Set in the fictional town of Castle Rock, Maine
Master storyteller Stephen King presents the classic #1 New York Times bestseller about a mysterious store than can sell you whatever you desire—but not without exacting a terrible price in return.
The town of Castle Rock, Maine has seen its fair share of oddities over the years, but nothing is as peculiar as the little curio shop that’s just opened for business here. Its mysterious proprietor, Leland Gaunt, seems to have something for everyone out on display at Needful Things…interesting items that run the gamut from worthless to priceless. Nothing has a price tag in this place, but everything is certainly for sale. The heart’s desire for any resident of Castle Rock can easily be found among the curiosities…in exchange for a little money and—at the specific request of Leland Gaunt—a whole lot of menace against their fellow neighbors. Everyone in town seems willing to make a deal at Needful Things, but the devil is in the details. And no one takes heed of the little sign hanging on the wall: Caveat emptor. In other words, let the buyer beware…
APPLE BOOKS REVIEW
Stephen King’s 1991 horror epic is an ingeniously macabre ode to rural America’s secret depravities. Set in Castle Rock, Maine—King’s oft-revisited version of Peyton Place—Needful Things introduces shadowy shopkeeper Leland Gaunt, who grants invaluable material wishes and charges next to nothing…unless you count his seemingly innocuous assignments to play small pranks on neighbors. But this is Stephen King, and Gaunt’s juvenile tricks somehow escalate into grotesque acts of interpersonal violence. Long before the first axe falls, King’s gift for conjuring a creeping sense of unease is on full display.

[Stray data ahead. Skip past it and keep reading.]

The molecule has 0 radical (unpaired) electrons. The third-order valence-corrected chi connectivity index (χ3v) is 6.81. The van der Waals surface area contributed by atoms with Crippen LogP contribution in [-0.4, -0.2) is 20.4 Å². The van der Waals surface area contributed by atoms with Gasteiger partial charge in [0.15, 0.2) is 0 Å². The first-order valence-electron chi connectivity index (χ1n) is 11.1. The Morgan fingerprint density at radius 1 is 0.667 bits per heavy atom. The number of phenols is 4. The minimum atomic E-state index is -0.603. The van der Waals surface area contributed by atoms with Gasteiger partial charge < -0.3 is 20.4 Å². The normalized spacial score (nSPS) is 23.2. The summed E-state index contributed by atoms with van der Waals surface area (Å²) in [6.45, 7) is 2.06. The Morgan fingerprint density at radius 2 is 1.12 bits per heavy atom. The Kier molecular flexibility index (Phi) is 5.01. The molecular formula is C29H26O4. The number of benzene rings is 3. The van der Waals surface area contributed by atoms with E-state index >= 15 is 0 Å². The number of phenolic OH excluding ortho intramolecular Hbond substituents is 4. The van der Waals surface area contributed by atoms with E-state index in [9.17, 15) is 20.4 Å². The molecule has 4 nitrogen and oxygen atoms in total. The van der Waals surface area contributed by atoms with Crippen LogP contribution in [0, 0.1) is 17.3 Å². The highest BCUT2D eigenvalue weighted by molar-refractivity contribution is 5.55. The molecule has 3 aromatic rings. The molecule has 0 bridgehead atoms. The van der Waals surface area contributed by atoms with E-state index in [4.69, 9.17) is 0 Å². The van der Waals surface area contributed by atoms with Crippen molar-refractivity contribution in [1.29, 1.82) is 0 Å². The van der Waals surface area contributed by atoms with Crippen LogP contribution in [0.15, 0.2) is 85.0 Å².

With the ``Last Castle Rock Story'' King bids a magnificent farewell to the fictional Maine town where much of his previous work has been set. Of grand proportion, the novel ranks with King's best, in both plot and characterization. A new store, Needful Things, opens in town, and its proprietor, Leland Gaunt, offers seemingly unbeatable (read: Faustian) bargains to Castle Rock's troubled citizens. Among them are Polly Chalmers, lonely seamstress whose arthritis is only one of the physical and psychic pains she must bear; Brian Rusk, the 11-year-old boy whose mother is not precisely attentive; and Alan Pangborn, the new sheriff whose wife and son have recently died. These are only three of the half-dozen or so brilliantly drawn people met in the novel's one-month time span. As the dreams of each strikingly memorable character, major and minor, inexorably turn to nightmare, individuals and soon the community are overwhelmed, while the precise nature of Gaunt's evil thrillingly stays just out of focus. King, like Leland Gaunt, knows just what his customers want. 1.5 million first printing; BOMC main selection.
Don't Blame The Book!
Giving the book a low rating only hurts the book, not the intentions of what the publisher is (supposedly) doing. Don't take your bitterness for the publisher out on a wonderful story just to make your point. You're making the book the victim here.
Loved it just as much the second time!
Read and read with high expectations but it was too slow and boring for me.